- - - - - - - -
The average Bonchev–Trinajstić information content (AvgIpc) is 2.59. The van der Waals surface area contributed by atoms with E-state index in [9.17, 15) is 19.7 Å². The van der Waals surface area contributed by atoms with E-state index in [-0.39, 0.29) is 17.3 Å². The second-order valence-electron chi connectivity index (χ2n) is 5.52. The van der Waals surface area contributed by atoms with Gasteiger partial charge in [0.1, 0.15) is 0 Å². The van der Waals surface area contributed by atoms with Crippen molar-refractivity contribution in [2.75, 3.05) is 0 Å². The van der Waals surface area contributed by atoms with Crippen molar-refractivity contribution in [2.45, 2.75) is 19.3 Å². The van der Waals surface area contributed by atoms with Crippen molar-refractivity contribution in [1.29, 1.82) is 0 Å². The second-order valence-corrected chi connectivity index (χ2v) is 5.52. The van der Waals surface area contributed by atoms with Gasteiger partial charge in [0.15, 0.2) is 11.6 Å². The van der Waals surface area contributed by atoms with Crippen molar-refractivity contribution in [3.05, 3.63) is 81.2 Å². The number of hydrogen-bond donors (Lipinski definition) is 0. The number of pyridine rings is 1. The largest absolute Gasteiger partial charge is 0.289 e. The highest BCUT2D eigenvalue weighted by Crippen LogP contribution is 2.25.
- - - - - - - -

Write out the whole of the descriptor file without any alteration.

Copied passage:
The average Bonchev–Trinajstić information content (AvgIpc) is 2.59. The van der Waals surface area contributed by atoms with E-state index in [9.17, 15) is 19.7 Å². The van der Waals surface area contributed by atoms with E-state index in [-0.39, 0.29) is 17.3 Å². The second-order valence-electron chi connectivity index (χ2n) is 5.52. The van der Waals surface area contributed by atoms with Gasteiger partial charge in [0.1, 0.15) is 0 Å². The van der Waals surface area contributed by atoms with Crippen molar-refractivity contribution in [2.75, 3.05) is 0 Å². The van der Waals surface area contributed by atoms with Crippen molar-refractivity contribution in [2.45, 2.75) is 19.3 Å². The van der Waals surface area contributed by atoms with Crippen molar-refractivity contribution in [1.29, 1.82) is 0 Å². The second-order valence-corrected chi connectivity index (χ2v) is 5.52. The van der Waals surface area contributed by atoms with Gasteiger partial charge in [0.15, 0.2) is 11.6 Å². The van der Waals surface area contributed by atoms with Crippen molar-refractivity contribution in [3.05, 3.63) is 81.2 Å². The number of hydrogen-bond donors (Lipinski definition) is 0. The number of pyridine rings is 1. The largest absolute Gasteiger partial charge is 0.289 e. The highest BCUT2D eigenvalue weighted by Crippen LogP contribution is 2.25.